Last Updated on May 7, 2015, by eNotes Editorial. Word Count: 418
With fifteen volumes and four collected editions of his poetry published in the past thirty-two years, and a number of national prizes to his credit, A.R. Ammons is one of America’s most prolific and honored poets. SUMERIAN VISTAS, his latest volume, contains few surprises for readers familiar with his earlier work, but overall it does strike a somewhat more mellow and contented tone as Ammons reaches the age of sixty-one.
Ammons is well-known for two types of poems--long meditative rambles and short, concentrated lyrics--and SUMERIAN VISTAS contains fine achievements in both forms. “The Ridge Farm,” the thirty-eight-page poem which begins the book, however, is not among his most vivid efforts. The poem is least impressive when Ammons is most didactic, lecturing a fellow poet (and, by extension, the reader) on the familiar polarities of his work: the tensions between form and expansiveness, abstraction and concreteness, unity and plurality, matter and spirit, reality and the imagination. Though garrulous, “The Ridge Farm” nevertheless performs the service of introducing new readers to Ammons’ poetic theories, and it firmly establishes the geographical and imaginative terrain of the book as a whole. Ammons’ late-winter walks uphill to the ridge farm become a metaphor for his attraction to the feelings of uplift with which nature sometimes rewards man’s spiritual strivings, and his delight in perceiving instances of growth and motion in contrast to the stasis of winter becomes a metaphor for the subtle “swerves” of mind and language, moving out of static attitudes and forms, that he values in his verse.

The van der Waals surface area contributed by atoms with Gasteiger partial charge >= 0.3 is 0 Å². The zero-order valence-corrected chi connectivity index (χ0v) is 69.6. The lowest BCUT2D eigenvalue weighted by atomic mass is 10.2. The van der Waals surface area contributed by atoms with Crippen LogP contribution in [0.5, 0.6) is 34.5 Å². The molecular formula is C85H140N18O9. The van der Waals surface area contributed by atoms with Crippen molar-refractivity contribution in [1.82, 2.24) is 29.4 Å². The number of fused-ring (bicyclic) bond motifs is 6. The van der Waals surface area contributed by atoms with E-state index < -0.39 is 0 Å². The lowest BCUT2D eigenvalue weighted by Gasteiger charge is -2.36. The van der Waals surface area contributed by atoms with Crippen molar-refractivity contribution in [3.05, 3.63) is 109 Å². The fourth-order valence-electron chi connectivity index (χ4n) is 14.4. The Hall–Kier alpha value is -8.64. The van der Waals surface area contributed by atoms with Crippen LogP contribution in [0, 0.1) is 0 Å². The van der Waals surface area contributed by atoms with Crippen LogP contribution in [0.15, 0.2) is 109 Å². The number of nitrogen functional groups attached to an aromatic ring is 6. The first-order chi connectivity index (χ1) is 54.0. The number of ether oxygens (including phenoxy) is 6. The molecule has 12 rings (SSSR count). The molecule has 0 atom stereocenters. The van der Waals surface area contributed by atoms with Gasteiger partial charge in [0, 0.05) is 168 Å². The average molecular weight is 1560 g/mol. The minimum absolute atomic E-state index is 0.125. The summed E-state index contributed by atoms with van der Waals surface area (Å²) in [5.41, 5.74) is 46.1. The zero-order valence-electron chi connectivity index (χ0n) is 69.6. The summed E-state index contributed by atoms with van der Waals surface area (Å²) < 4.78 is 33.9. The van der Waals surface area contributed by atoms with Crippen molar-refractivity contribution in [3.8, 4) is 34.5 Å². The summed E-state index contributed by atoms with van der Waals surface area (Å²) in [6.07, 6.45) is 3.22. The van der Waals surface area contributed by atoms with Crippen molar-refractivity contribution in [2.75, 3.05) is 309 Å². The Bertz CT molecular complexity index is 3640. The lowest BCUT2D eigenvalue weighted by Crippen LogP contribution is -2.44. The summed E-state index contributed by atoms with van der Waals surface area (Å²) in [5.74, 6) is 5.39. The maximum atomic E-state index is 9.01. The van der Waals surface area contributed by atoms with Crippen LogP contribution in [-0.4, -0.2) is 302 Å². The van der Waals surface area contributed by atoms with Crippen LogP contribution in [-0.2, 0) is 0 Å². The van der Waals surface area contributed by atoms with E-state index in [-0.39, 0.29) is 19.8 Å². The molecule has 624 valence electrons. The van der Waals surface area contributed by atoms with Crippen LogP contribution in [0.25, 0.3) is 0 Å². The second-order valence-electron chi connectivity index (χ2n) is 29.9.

“Tombstones” is more impressive: a ten-page meditation in which Ammons sustains a rich interplay of thought and feeling while musing on the ways in which time and nature blur and eventually obliterate the attempts at remembrance represented in a set of gravestones.
The most rewarding poetry in the book, however, is contained in the third section, “Motion’s Holdings,” where specific experiences with the natural phenomena of animals, rivers, birds, and even the shadows of leaves (as well as experiences with other people in the form of doctors and loved ones) provide Ammons with the occasions for splendid short lyrics. Though Ammons sometimes expresses despair at the destructive effects of civilization on his beloved nature, or at the voids of occasional spiritual emptiness and approaching death in his own life, the predominant note of SUMERIAN VISTAS is one of humorous bemusement at the unexpected movement and energies of life, which often issue in wonderful moments of balance, satisfaction, and poetry.
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